Published: Jan 1994
| ||Format||Pages||Price|| |
|PDF ()||10||$25||  ADD TO CART|
|Complete Source PDF (2.9M)||10||$55||  ADD TO CART|
Today's specifications for magnetic materials are based on the testing of material as supplied by the materials producer. These test methods are so designed that the specification qualifies the material only as purchased. However, additional operations, such as machining, welding, binding, etc., alter the magnetic properties from those of the raw material. The same problem arises with powder metallurgy (P/M) parts because, although their properties may be equivalent to a well-sintered part fabricated from the raw material, the parts are too small to evaluate using the test methods used to evaluate the raw material. Magnetic properties of sintered parts are predominantly a result of the sintering practice employed. Quality of these parts can vary appreciably as a result of the sintering practice employed in manufacture. Although the powders or the starting material may satisfy specification, there is no guarantee that the end user may receive a quality product after processing is complete. For P/M technology, rings can be fabricated from specified powders under conditions similar to parts being processed, and can be sintered in conjunction with the parts. The magnetic properties of the rings will be equivalent to the magnetic properties of the parts. A quality control procedure is proposed that will guarantee performance of P/M parts in accordance with currently existing P/M material specifications.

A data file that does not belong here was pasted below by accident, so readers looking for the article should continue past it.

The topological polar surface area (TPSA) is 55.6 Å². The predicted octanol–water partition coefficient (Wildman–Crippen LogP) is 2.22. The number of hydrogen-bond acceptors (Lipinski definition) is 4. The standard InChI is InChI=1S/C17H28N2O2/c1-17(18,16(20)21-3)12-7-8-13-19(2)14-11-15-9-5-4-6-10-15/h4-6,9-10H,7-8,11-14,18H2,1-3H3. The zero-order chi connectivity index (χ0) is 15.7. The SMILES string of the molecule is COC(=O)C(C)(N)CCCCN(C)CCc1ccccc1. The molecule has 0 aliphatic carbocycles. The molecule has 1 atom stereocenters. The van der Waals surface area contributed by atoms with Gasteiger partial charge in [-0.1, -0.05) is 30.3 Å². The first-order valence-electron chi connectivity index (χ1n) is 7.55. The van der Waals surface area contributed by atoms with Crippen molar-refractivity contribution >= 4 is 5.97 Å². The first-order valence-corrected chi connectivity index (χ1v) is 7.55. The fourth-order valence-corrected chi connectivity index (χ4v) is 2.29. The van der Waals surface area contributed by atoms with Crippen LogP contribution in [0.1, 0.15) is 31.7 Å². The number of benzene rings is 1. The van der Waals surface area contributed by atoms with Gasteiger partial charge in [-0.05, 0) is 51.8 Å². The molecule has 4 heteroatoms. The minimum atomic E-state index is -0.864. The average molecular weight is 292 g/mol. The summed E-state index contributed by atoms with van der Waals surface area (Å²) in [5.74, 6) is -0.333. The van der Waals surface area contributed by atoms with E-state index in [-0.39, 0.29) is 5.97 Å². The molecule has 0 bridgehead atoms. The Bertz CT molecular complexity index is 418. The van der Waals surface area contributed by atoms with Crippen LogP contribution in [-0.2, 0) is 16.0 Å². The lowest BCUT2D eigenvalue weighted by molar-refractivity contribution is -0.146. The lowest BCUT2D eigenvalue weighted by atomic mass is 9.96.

quality control, P/M magnetic parts, sintering furnaces, sintering atmospheres, phosphorus irons, ferritic stainless steels
President, Magna-Tech P/M Parts Labs, Cinnaminson, NJ